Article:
The Fall of Rome

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  • 0:05 Reasons for Fall
  • 0:46 Internal Corruption
  • 1:38 Division
  • 2:17 Outside Invasion
  • 4:05 Lesson Summary
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Lesson Transcript
Instructor: Jessica Whittemore

Jessica has taught junior high history and college seminar courses. She has a master's degree in education.

This lesson explains the gradual fall of Rome. In doing so, it highlights corruption, division, and outside invasion as the main reasons for the fall of the Eternal City.

Reasons for Fall

As the familiar saying goes, 'Rome wasn't built in a day.' As the not so familiar saying also goes, 'It didn't fall in a day either!' To explain this saying, we're going to look at the gradual decline of Rome, culminating with its sacking in the year 476 CE. In doing this, we're going to blame internal corruption, division, and outside invasion for the demise of Rome, known to the ancient world as the Eternal City. Although there are a plethora of reasons for the fall that we could cite, most of them can be traced back to these three.

Internal Corruption

Let's get started with internal corruption. As the Empire grew, it became very hard to govern and control. Violence began replacing law and order. Instead of emperors, generals, and politicians being chosen on the basis of merit, positions of power were paid for or gained through violence that could rival any modern day mob movie.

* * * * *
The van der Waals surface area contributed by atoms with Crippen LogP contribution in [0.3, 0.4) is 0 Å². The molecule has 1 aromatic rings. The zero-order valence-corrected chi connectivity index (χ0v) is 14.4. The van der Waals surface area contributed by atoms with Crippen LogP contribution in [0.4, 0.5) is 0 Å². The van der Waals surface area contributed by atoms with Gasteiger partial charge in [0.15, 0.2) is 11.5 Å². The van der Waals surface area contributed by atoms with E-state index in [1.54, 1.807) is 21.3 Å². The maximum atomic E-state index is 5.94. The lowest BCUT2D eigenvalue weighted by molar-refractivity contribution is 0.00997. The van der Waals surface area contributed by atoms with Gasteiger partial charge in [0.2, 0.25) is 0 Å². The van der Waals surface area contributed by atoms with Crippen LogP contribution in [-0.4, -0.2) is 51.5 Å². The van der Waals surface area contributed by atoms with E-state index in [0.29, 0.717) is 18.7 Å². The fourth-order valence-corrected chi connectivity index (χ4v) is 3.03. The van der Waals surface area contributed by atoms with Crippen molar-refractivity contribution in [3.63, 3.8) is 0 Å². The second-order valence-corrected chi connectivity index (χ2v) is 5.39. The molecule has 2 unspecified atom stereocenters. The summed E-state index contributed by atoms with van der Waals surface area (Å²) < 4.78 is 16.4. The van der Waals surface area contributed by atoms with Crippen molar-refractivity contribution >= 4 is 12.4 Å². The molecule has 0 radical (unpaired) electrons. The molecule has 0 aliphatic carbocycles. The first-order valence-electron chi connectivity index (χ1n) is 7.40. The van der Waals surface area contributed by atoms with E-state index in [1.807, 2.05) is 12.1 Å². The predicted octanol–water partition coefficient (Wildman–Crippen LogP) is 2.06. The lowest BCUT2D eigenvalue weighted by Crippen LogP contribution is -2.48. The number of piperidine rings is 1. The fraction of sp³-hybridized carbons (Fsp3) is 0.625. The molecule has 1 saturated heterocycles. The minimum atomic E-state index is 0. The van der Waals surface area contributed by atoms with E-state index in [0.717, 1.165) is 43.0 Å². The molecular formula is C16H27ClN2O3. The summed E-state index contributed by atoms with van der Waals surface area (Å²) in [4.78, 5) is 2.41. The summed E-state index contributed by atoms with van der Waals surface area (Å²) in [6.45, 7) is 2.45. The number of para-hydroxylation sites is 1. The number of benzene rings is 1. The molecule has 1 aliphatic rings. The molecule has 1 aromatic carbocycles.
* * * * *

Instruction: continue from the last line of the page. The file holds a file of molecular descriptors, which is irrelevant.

Adding to the problem, the rulers of Rome - many of whom had bought or murdered for their positions - had little desire to actually govern, let alone preserve the city. Without a strong central power base, civil wars waged between feuding political groups, while corrupt officials levied devastating taxes on the people of Rome. Inflation soared, commoners died of starvation and disease, and the lights of the Eternal City began to dim.


In an attempt to keep the light of Rome from completely dying, one emperor, Diocletian, stepped in with a plan to save the day. However, his 3rd-century plan actually gives us our second reason for the fall of Rome: division. Seeing that the Empire was just too large to govern effectively, Diocletian decided to divide it into Western and Eastern halves. When one of Diocletian's successors, the famous Constantine, officially moved the capital of the Empire from Rome to Constantinople in the first half of the 4th century, the center of political power moved with it.

Outside Invasion

To history, the Eastern part of the Empire came to be known as the Byzantine Empire, while the Western half remained under the faltering control of Rome. Since the political force of the Empire had moved East, Rome was, in a manner of speaking, left to fend for itself against not only corruption from within, but also our third reason for its fall: outside invasion.

As the Byzantine Empire of the East began to thrive, Rome and its surrounding areas faced further decline. With the political power of the Empire now in the East, and with the city of Rome suffering from corruption from within, the ancient city was ripe for attack. Soon nomads from the North, known as the Germanic tribes, began attacking along the northern borders of the Empire.

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